"Pallekele is similar to English conditions - it does do a bit," Morgan said. "Research suggests it nips around which I'm not sure will be the most attractive Twenty20 cricket. But there's every chance of these conditions, especially with the rain around - which we're more used to after the summer we've had."

As for Pietersen-watch, he is about to arrive in Sri Lanka as an expert pundit for ESPN Star Sports. "I'd no idea he was coming," Morgan said. "I look forward to seeing it. It could be quite funny."

The Pietersen imbroglio, he said, was not a dressing room obsession, but neither was it a banned topic of conversation. "No, it's not like Voldemort, it's alright," he said.

As Stuart Broad, England's T20 captain, has occasionally been compared to Malfoy, this raises interesting possibilities. Harry Potter fans will tell you that Voldemort gives Malfoy a hug - an awkward, unfeely hug, but a hug nevertheless - in the final edition of Harry Potter. The first time he bumps into Stuart Broad, England's T20 captain, in the hotel lobby could be quite touching.

David Hopps is the UK editor of ESPNcricinfo

Comments have now been closed for this article

  • Geoffrey on September 18, 2012, 9:46 GMT

    @RandyOz- you conveniently skipped the odi whitewash of a certain green and gold arrayed team. Typical. And if number one in two forms of the game and second in the world in tests isn't thriving then I really have no idea what is.

  • Mark on September 18, 2012, 9:06 GMT

    The truth about Jos Buttler is that he is absolute class - in 10 years time I am sure that many of us will look back and say WOW!

  • John on September 18, 2012, 7:30 GMT

    @Andy Plowright on (September 17 2012, 08:23 AM GMT), so that would mean that every middle order batsmen playing in the CB40 has a significantly better average than he deserves. If it's not true for all then why would it be true for Buttler?

  • Dummy4 on September 17, 2012, 16:11 GMT

    Overplaying Buttler by the author? Don't forget, David HOPPS! Hope is always eternal. And, may even fructify one day, if Lady luck comes and blesses you. Keep up the hopes David, yours and mine!

  • John on September 17, 2012, 15:58 GMT

    @Harmony111 on (September 17 2012, 13:32 PM GMT) Thing is that Buttler has been doing this kind of thing at Domestic level at Somerset for a while. I know the English domestic game is probably of little significance to you or most foreign cricket fans but anyone who follows our domestic game inc Mr Hopps would have seen Jos do this before so it's nothing new although probably more of a relief to see him do it for England. He obviously has to keep doing it before he can be talked of as an established star but 30 runs off an over - not many do that at international level from any country. Surely a couple of articles on the England home page on a specialist site after the domestic season is over is not too bad is it? Maybe we could do with another KP article instead.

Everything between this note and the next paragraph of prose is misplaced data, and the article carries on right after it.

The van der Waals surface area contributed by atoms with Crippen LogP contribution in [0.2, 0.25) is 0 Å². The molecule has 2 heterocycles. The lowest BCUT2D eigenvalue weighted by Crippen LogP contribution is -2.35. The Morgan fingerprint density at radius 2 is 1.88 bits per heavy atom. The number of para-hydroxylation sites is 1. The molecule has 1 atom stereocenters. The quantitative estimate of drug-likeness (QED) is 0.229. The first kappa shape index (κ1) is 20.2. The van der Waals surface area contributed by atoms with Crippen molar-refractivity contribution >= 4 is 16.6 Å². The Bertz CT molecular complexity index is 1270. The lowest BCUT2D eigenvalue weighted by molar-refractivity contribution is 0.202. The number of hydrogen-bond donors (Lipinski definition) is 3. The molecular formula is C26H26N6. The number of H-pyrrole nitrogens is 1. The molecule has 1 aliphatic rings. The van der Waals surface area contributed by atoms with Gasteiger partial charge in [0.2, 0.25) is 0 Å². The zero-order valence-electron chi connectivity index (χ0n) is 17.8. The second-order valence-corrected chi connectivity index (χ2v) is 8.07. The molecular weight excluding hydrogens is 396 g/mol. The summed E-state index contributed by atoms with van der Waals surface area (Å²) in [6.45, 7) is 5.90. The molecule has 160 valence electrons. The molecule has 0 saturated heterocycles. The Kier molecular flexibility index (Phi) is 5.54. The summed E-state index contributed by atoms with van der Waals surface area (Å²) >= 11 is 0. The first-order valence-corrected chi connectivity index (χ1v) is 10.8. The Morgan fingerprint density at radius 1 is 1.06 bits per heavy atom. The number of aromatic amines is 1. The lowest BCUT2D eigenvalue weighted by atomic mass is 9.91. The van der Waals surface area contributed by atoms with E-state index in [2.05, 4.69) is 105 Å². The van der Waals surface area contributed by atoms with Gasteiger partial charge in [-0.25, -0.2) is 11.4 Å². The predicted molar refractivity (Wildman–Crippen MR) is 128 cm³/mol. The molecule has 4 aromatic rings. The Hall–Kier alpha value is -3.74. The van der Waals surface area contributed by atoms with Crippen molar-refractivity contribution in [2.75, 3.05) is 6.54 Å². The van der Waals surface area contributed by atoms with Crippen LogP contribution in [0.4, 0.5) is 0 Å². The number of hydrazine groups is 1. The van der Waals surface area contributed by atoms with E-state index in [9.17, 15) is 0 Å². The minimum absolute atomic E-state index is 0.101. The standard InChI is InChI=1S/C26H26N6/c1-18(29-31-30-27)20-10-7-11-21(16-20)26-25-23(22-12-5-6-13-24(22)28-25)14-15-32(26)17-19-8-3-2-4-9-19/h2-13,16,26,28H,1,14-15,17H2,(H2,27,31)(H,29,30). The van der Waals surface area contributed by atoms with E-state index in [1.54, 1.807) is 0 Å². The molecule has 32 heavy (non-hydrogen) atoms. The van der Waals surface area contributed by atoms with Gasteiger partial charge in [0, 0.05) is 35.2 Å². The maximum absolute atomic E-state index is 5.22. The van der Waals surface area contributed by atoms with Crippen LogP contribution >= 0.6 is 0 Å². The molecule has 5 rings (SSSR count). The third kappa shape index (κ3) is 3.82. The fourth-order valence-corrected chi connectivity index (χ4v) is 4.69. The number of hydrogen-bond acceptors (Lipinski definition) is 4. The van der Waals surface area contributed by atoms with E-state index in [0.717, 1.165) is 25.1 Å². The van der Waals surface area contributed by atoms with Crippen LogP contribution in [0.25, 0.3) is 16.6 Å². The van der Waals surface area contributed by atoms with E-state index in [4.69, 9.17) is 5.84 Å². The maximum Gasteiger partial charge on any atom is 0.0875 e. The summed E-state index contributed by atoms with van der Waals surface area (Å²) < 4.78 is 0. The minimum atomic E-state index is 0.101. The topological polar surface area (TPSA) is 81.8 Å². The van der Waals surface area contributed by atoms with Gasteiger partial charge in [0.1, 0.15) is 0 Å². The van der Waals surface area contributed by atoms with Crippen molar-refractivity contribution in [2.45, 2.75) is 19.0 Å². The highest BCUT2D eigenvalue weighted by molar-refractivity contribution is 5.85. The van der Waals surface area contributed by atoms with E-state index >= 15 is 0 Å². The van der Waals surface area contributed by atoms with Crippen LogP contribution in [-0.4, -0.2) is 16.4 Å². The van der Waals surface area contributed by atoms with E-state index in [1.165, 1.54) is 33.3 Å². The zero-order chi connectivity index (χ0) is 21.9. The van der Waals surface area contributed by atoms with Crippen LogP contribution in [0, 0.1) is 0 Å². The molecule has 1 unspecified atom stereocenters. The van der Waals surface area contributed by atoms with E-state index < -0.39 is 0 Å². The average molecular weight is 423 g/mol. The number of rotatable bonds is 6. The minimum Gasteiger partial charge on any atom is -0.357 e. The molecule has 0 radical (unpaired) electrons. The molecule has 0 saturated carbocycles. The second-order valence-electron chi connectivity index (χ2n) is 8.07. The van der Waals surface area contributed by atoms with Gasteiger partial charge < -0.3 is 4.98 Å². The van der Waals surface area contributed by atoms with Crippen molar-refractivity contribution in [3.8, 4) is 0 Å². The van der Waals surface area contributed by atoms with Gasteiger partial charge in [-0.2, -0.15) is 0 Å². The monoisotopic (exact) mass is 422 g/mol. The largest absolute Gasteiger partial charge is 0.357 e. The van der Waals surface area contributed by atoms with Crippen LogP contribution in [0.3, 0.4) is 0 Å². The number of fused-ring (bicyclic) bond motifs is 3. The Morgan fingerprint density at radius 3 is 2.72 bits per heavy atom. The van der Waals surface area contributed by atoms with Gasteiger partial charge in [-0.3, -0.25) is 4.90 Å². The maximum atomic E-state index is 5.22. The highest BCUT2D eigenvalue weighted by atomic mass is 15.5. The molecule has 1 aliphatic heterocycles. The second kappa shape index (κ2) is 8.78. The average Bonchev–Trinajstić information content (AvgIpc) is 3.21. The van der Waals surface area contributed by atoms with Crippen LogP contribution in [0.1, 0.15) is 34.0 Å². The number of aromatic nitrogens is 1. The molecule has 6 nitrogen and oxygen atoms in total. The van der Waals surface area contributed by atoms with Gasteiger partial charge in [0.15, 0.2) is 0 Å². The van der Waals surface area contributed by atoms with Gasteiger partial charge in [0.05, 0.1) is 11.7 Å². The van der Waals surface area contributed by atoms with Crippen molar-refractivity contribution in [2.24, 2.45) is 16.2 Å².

• Randolph on September 17, 2012, 15:53 GMT

    @Hammond - well that's because you missed the entire summer on a self induced exile, when you got belted to all parts by South Africa, including the 5th worst defeat of all time (taking two wickets the entire match) and winning only 6 of your past 11 tests. Now rethink that thriving statement hahah!

  • John on September 17, 2012, 15:46 GMT

    @Venkat_Super_11 on (September 17 2012, 07:47 AM GMT) Again - so no other country's media ever hype up a batsman then? Also (rightly or wrongly) Buttler has been hyped by Sky ever since he started performing for Somerset so (no disrespect to this website) but a few articles on here are a drop in the ocean compared to what Sky have said about him

  • Harmon on September 17, 2012, 13:32 GMT

    I did not see that match where Butler played that innings but it is very very extremely horribly ridiculously premature to even talk of Butler as having a secure place in the team let alone him being a batsman of any repute. I am not denouncing Butler here. He may turn out to be the combo of Cook and KP who knows. But how can we judge someone on the basis of a 10-11 ball knock? Look at what Levi is facing now, and he got a hundred !!! We need to think of the likes of Yusuf Pathan, Kevin O' Brien and many more whom I can't even recall at the moment. My problem here is not with the batsman but the person who did this article. Butler has my best wishes but the writer somehow seems to be in some unnecessary haste to thrust some title on Butler when it is still some time in coming.

  • Geoffrey on September 17, 2012, 11:13 GMT

    @RandyOz- do you mean oil resources? Surely if you do actually know your cricket you would realise how utterly ridiculous that sounds. I remember an England side that came here once with a D grade Australian opening the bowling and two 40 year olds in the middle order. Jonathan Crawley and Phil Tufnell anyone? English cricket is actually thriving at the moment. Strongest I have seen it in my lifetime.

  • Randolph on September 17, 2012, 10:10 GMT

    Jos Bulter is actually playing for England? I don't think I have seen thinner resources than in England right now,